A cocktail shaker is a device used to mix beverages (usually alcoholic) by shaking. When ice is put in the shaker this allows for a quicker cooling of the drink before serving.
A shaken cocktail is made by putting the desired ingredients (typically fruit juices, syrups, liqueurs and ice cubes) in the cocktail shaker. Then it is shaken vigorously for around 5 to 10 seconds, depending upon the mixability of the ingredients and desired temperature.
There are at least three varieties of cocktail shakers:
The Boston Shaker: A two-piece shaker consisting of a 28 oz metal bottom and traditionally a 16 oz glass or plastic mixing glass. The mixing container and bottom are inserted into each other for shaking or used separately for stirring or muddling. A separate strainer, such as a Hawthorne or Julep strainer, are required for this type shaker if crushed ice is used. Without such a strainer, some bartenders may instead strain by narrowly separating the two pieces after shaking and pouring the drink through the resulting gap. The market offers now 18 oz or 20 oz container versions too. The unit is the imperial fluid ounce that is about 28,4 ml, so the bottom is about 795 ml and the 16 oz container is about 454 ml.
The Cobbler Shaker: A three-piece cocktail shaker that has tapers at the top and ends with a built-in strainer and includes a cap. The cap can often be used as a measure for spirits or other liquids.
The French Shaker: A two-piece shaker consisting of a metal bottom and a metal cap. A strainer is always required for this type of shaker, barring the separation method
The cocktail shaker can be traced to 7000 BCE in prehispanic Mexico and South America, where the jar gourd was used as a closed container. In 1520, Cortés wrote to King Charles V of Spain of a drink made from cacao, served to Montezuma with much reverence, frothy and foaming from a golden cylinder. Egyptians as long ago as 3500 BCE added spices to their fermented grain concoctions before serving to make them more palatable.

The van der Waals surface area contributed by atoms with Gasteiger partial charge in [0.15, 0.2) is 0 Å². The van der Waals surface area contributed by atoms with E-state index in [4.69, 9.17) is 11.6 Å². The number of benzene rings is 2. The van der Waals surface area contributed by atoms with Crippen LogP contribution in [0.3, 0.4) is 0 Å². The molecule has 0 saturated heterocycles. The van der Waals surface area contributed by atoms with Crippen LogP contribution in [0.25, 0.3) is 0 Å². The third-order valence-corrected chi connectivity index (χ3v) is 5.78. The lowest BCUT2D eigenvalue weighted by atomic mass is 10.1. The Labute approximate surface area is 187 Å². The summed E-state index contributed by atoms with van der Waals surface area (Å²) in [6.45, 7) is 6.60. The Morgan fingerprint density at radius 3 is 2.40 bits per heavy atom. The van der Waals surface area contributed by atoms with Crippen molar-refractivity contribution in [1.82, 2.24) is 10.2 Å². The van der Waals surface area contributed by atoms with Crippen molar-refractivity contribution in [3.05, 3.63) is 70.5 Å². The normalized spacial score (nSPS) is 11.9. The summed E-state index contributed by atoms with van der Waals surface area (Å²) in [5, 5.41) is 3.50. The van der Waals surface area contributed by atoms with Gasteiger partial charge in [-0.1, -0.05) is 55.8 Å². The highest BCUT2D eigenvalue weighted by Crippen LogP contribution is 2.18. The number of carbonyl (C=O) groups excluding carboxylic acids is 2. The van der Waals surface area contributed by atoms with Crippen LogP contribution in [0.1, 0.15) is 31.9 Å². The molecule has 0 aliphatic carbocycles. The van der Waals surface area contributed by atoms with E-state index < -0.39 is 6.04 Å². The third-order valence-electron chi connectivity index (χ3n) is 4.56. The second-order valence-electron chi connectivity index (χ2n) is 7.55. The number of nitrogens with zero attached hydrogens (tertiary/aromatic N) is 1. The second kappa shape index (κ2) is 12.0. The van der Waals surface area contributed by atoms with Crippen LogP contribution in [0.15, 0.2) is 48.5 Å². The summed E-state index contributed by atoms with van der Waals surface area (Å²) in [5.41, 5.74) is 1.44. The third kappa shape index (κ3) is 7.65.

By the late 19th century, the cocktail shaker as we now know it was in wide use, invented by an innkeeper who, while using two containers to pour drinks back and forth between, noticed that one container’s mouth was smaller than the other’s and held the two together and shook them “for a bit of a show”.
2 Examples of shakers from the 1950s. Left with spun aluminum cap, right with chromed steel cap
During the 1920s prohibition era in the United States, cocktail shakers were produced in many different shapes and designs, including shakers that looked like penguins, zeppelins, lighthouses and airplanes. Cocktail shaker skills and drink rituals became as important in the Jazz Age lifestyle as knowing the latest dance step. It was after prohibition however, that cocktail shakers really reached their zenith of popularity. They appeared in movies, and were associated with the glamorous lives of movie stars. Cocktail shakers became de rigueur symbols of sophistication and symbols of the good life.
On December 7, 1941, the era of the cocktail shaker faltered seriously, as the United States entered World War II and all non-essential uses of metal were redirected towards the war effort. The same companies and equipment formerly used to manufacture cocktail shakers were used to make artillery shells and other war materials.
In the early 1950s cocktail shakers enjoyed a brief resurgence as soldiers familiar with them returned and became part of the housing boom featuring “rec rooms” with bars. By the later part of the decade though, shakers were quickly giving way to modern electric appliances that either added a mixing unit to the shaker’s lid or did away with the shaker entirely, with the introduction of the electric blender.